Swedish research and technology expertise are key assets, both for the environment and as a basis for Sweden’s future prosperity.
During the year the Queen and I made three state visits – two outgoing and incoming. The contrast was great: from our visit to the tiny kingdom of Bhutan in the Himalayas to the populous Germany, Sweden’s biggest trading partner. And so the visit from Chile, a country that is far away, but many Swedes have close ties.
One thing has been common to these visits and it is the interest of sustainability, climate and environment. There are issues where we have much to learn from each other.
State visits helps to create dialogue and exchange of knowledge between Sweden and other countries. I see this as an important part of the mission as Sweden’s head of state.
In a few days, Sweden will take place in the UN Security Council. It will be an important forum in the coming years. I am convinced that our country will be a positive force for peace and security. Sweden needed!
Acts of terrorism, armed conflict and uncertainty. We live in troubled times. What is this world really headed? It is a question I have asked myself many times in the past year. And I do not think I’m alone.
The news never stops up. It can be difficult to take in everything. The most difficult thing is the pictures and the stories of how children fare badly. The work for children’s rights today seems more important position than ever.
One can feel anxiety about the future. But we should not let fear govern our everyday lives. We all have a responsibility to act as role models for our children and young people.
Again, we must show courage, thoughtfulness and decisiveness.
Courage to stand up for what is right.
Caring for each other.
And action to intervene when someone needs help.
Recently attended Queen and I at an ecumenical service held when Pope Francis visited Sweden. The cathedral in Lund gathered Catholics and Protestants together to draw attention to the 500th anniversary of the Reformation.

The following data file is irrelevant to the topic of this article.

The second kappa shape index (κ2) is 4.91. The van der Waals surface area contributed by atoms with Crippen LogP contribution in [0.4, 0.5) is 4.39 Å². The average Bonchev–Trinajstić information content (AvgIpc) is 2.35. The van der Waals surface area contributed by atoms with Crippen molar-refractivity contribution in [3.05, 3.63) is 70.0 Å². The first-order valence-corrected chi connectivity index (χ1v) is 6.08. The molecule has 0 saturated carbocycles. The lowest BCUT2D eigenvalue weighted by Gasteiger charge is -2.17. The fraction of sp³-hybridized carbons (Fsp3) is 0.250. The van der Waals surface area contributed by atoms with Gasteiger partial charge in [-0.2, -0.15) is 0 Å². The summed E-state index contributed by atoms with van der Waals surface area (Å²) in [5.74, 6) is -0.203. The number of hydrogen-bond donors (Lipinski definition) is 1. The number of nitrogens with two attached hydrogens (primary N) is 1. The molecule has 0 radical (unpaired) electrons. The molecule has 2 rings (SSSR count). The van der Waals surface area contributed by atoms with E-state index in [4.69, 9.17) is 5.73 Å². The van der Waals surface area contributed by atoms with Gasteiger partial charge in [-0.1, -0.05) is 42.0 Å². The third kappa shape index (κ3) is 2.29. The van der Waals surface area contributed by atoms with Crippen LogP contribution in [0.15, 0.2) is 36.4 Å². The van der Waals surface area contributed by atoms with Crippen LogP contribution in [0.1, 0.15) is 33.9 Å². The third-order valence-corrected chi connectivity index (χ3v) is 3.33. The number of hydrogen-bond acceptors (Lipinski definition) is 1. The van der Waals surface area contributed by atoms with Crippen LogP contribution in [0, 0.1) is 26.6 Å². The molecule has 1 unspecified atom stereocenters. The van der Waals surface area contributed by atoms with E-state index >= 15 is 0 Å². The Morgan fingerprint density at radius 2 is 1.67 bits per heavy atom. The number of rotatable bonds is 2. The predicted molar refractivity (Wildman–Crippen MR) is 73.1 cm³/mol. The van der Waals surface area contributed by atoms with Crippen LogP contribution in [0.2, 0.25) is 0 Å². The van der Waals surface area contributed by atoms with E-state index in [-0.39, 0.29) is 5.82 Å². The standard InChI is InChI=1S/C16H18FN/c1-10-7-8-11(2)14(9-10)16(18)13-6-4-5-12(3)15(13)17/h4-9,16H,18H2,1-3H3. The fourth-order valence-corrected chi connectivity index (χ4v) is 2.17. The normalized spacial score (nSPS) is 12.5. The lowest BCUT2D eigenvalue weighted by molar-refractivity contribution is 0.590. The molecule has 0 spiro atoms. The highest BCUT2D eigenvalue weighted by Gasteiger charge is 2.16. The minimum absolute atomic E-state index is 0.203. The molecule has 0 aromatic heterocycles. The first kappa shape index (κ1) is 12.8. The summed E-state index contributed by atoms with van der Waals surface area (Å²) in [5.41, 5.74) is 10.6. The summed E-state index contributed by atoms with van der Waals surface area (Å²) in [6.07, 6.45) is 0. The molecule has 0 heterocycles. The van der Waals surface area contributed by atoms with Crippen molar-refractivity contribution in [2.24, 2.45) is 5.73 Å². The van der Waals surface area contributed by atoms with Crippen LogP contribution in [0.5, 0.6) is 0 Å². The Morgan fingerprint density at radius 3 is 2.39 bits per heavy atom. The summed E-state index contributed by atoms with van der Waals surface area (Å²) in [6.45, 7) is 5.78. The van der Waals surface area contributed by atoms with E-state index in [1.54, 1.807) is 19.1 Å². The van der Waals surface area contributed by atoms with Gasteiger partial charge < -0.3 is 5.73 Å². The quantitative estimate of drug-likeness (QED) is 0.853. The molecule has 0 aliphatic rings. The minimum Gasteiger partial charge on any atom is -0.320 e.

At this historic meeting, it was agreed to put the unit in front of the division. To focus on the common rather than the differences. Such steps towards reconciliation offers hope for the future!
When I look back on the past year, I feel – also on a personal level – much gratitude.
Our family has been extended with two new little princes. The Queen and I celebrated our fortieth anniversary this summer. And in connection with my 70th birthday last spring, I received many greetings and best wishes. I want to thank you for the warmth and care that we encounter. It means a lot to me and my family.
I would like in this context also send a special greeting to all Swedish men and women who now find themselves far from home in various international missions of peace and security.
To you I say: Thank you for your important work! You and your families are making great personal sacrifices, not least a weekend like this. It is worth our respect and gratitude.
2016 is about to end. Sometime early next year, Sweden its ten millionth inhabitant. It can be a person who is an immigrant or returning home after a long time abroad. It could be a child born anywhere in our country.
Regardless, he or she will be a part of our common future. For this person, I would say: Welcome! I wish you all the best!
By this I and my family wish you all a Merry Christmas and a Happy New Year 2017.”